Ogden • Finally, Kyle Bullinger has begun to hit his stride. For a while, it looked as though the Weber State senior's season was not going to meet expectations.
One of the big wheels during two Big Sky Conference basketball championships runs, Bullinger was naturally projected as a key cog in Weber State's quest for a third title in four seasons.
But even after life's curveballs began in the summer he was pulling rocks from his head a week after rolling a four-wheeler Bullinger was fit and ready to go for Weber State's opening game.
Then came an ugly, turn-your-head-away dislocation of his right elbow.
Subsequently, Bullinger, one of the Wildcats' undisputed leaders, spent the next two months watching injured from the bench, elbow tightly bound. His return to form has been slow even as WSU continues to roll, with its next contest at Montana State on Wednesday.
"These things happen," said Bullinger, a first team all-conference player in 2011. "But the goal never changes. The path is a little different."
The first few games back, Bullinger's timing was poor and his confidence shaken. The 6-foot-6 forward was hesitant about forcing contact in the paint, which is understandable considering the injury that forced him to the bench.
"I knew shots were going to fall eventually," he said. "I was more anxious worrying about when I would get my comfortability back and be able to play with aggression without having to worry about the elbow. And it's getting closer."
A player whose game is attack needed that first good, hard whack. And Bullinger worried because the Wildcats (20-4, 12-1) hadn't missed a beat.
"His whole concern ... was, 'I don't want to screw up the team by coming back,' because we were playing pretty well and we won a few," Weber State coach Randy Rahe said. "I said, 'Sorry, Bull, you have no choice. You're coming back, and you ain't going to screw up the team. We need you.' "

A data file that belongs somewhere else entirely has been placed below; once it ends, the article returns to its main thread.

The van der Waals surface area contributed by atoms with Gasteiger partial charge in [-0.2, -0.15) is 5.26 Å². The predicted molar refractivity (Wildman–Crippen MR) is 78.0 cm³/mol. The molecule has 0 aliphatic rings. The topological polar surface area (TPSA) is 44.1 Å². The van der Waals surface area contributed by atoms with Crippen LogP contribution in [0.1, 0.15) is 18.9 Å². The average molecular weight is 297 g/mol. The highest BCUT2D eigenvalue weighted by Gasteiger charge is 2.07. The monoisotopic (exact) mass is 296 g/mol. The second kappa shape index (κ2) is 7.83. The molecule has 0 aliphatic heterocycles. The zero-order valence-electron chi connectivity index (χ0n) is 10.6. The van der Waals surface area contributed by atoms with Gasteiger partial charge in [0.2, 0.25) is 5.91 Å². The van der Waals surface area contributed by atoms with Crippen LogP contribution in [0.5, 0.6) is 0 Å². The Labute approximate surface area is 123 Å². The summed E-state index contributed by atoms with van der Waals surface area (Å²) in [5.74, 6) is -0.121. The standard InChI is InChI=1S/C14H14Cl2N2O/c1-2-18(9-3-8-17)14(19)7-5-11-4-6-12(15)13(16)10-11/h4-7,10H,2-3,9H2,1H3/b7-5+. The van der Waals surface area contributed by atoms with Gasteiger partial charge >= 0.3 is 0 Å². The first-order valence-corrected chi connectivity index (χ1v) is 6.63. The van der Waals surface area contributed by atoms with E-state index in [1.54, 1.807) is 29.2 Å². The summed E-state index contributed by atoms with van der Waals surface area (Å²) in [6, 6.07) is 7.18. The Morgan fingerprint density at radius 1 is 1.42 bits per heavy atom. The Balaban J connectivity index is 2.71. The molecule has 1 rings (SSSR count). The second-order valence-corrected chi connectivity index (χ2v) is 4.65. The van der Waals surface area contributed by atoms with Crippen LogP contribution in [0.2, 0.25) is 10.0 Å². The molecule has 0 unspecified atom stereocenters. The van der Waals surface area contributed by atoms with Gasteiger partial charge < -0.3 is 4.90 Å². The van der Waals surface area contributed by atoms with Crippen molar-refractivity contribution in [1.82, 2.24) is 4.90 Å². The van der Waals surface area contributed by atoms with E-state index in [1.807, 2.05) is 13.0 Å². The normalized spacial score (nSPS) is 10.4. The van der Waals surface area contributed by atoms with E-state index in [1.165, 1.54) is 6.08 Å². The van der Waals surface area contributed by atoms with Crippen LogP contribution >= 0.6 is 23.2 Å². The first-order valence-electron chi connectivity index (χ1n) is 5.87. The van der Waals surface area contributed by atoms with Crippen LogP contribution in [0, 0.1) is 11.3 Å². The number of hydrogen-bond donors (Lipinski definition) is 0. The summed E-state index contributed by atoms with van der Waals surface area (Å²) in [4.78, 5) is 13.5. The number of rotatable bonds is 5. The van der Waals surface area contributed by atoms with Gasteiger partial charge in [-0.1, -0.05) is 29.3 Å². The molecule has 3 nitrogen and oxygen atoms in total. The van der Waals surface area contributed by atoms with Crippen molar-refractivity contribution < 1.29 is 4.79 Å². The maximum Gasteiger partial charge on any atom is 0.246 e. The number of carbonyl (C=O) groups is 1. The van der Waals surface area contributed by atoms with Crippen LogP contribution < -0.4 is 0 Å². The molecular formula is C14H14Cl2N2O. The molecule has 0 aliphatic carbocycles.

On Dec. 3, Bullinger, who needs eight points to become the 24th Wildcat to score 1,000 career points, was knocked off balance while leaping for a rebound against San Jose State. He crashed hard to the floor, his right elbow taking the brunt.
Prior to the injury, Bullinger had started all 100 games of his career at Weber State.
"We need Bull," teammate Damian Lillard said. "He's just a great teammate."
Bullinger might consider himself fortunate to be playing at all after the four-wheeler accident. He suffered ugly but relatively minor scrapes, bruises and few stitches after skylarking about his native Wyoming countryside in August with a cousin and tumbling down a mountain.
One week after his hospital visit, Bullinger continued to pull pebbles from of his head.
"It was a nasty little spill," he said. "We were coming down a mountain, and we hit a spot that was granite. My cousin was hot-dogging it a little, and we started to slide. I knew this was not going to end well."
The vehicle flipped onto Bullinger's side. After pausing a moment or two to make sure nothing vital had been damaged, the two turned the four-wheeler onto its wheels and went to the hospital.
Bullinger, who hadn't missed a game since middle school, saw his luck ran out against San Jose State. Patience for the two-time all-academic all-conference performer became another lesson.
"It's exciting to be back and part of the team again," he said. "I kept telling myself I was going to come back and help the team. I wondered if I would ever get back again. I'm just grateful to be back."
• Bullinger needs eight more points to become the 24th player with 1,000 career points at Weber State. He already has more than 500 total rebounds, the 22nd player at WSU to accomplish that feat.
• A native of Mountain View, Wyo., Bullinger is married to former Weber State volleyball player Katie Mario and is majoring in secondary education.
• As a senior for Mountain View High, Bullinger was the state's leading scorer at 28.3 points per game.